Evolutionary biologist Mark Pagel enters tricky terrain to argue that social structures are key to human evolution in Wired for Culture
FOR decades, proponents of the power of culture in human development have been tribal enemies of those who champion the power of evolution. The former have been vilified for portraying humans as blank slates; the latter scorned for embracing genetic determinism. The middle ground was no-man's-land.
Now, at last, the war might be over. A consensus is emerging that humans have an impressive capacity for open-ended change, much as culturalists have claimed, but that this is a result of genetic evolution - and is itself an evolutionary process. Culture can now be approached from an evolutionary perspective, while evolutionists have much to learn from the "natural historians" of cultures.
Mark Pagel, a professor of evolutionary biology at the University of Reading, UK, is well placed to write on these recent developments. In Wired for Culture he frames cultural development in the language of Richard Dawkins's selfish gene theory, in which genes are replicators that build individual bodies as vehicles for their own survival. Dawkins famously coined the term "meme" as the cultural analogue of a gene. Pagel's argument goes one step further.
Memes, he says, have built vehicles around themselves made up of groups of people. We live inside "cultural survival vehicles" that allow us to collectively survive and reproduce in any given environment. Pagel argues that there are thousands of such vehicles, each adapted to different environments, exemplified by humanity's wealth of languages. Genetically we remain a single species, but culturally we are worlds apart, comparable to dinosaurs, birds and mammals.
Wired for Culture explores the implications of the emerging consensus across the breadth of human experience, from religion, the arts and economics, through consciousness, deception, conflict and the very idea of truth.
Pagel writes well, and the ideas within the book are engagingly expressed. But in a book which overcomes the traditional separation between evolutionists and culturalists, Pagel has difficulty surmounting tribal boundaries within his own field.
Evolutionary biologists are divided on the subject of group selection - the view that adaptations can evolve "for the good of the group". Acceptance of group selection in the context of selfish gene theory hinges on the question of whether groups can be vehicles of selection. Dawkins and other selfish gene theorists such as Daniel Dennett are sceptical about this possibility, and their scepticism extends to ideas about culture and religion. Indeed, both have famously argued that religious memes are like parasites that are detrimental to their human "hosts".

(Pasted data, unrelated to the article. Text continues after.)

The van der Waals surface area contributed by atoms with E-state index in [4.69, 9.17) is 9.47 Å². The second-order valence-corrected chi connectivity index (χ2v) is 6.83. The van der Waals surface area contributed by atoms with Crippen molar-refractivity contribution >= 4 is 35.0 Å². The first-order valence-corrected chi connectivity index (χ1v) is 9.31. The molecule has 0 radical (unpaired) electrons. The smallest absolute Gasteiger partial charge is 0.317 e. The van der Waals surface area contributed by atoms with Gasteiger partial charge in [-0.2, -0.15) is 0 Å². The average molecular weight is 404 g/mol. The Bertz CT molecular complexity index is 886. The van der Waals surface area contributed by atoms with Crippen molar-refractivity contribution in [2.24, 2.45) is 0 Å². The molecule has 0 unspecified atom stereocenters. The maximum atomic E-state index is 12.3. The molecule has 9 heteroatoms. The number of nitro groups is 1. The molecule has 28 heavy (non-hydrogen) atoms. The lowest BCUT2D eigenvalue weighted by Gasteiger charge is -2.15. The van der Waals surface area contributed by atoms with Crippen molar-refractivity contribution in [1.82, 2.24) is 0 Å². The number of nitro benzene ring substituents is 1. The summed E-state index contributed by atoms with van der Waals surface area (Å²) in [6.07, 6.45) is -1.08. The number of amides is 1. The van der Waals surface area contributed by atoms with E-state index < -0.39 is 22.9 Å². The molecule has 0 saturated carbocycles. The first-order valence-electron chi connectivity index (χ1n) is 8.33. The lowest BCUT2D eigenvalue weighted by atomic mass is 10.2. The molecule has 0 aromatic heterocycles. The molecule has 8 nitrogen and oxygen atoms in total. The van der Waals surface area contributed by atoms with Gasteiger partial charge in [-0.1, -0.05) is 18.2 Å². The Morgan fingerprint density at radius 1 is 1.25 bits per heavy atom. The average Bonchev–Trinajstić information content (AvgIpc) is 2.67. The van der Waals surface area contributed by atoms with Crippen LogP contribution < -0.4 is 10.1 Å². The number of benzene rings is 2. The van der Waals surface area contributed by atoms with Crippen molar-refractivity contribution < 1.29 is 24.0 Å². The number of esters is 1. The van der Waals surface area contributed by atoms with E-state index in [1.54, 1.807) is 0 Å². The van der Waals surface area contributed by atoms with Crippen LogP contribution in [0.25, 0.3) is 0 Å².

Pagel departs from Dawkins and Dennett by portraying cultures as group-level survival vehicles, correctly in my opinion, but seems to think that in employing the language of selfish gene theory he is rejecting group selection. This is a failure of translation. When he makes statements such as: "Any group that failed to acquire these cultural forms could find themselves in competition with others that had", he is invoking group selection, pure and simple.
This is an issue for everyone: books like The Selfish Gene had a huge impact because they brought issues like group selection into the public realm. Much of the work Pagel cites openly acknowledges the role of group selection in the evolution of human society, and to deny its importance is a disservice to public understanding. It is a pity that Pagel, whose speciality is the evolution of languages, cannot seem to translate among the languages spoken within his own discipline.
Wilson, David Sloan. 2012. "Forget fittest, it's survival of the most cultured". New Scientist. Posted: March 5, 2012. Available online: http://www.newscientist.com/blogs/culturelab/2012/03/forget-fittest-its-survival-of-the-most-cultured.html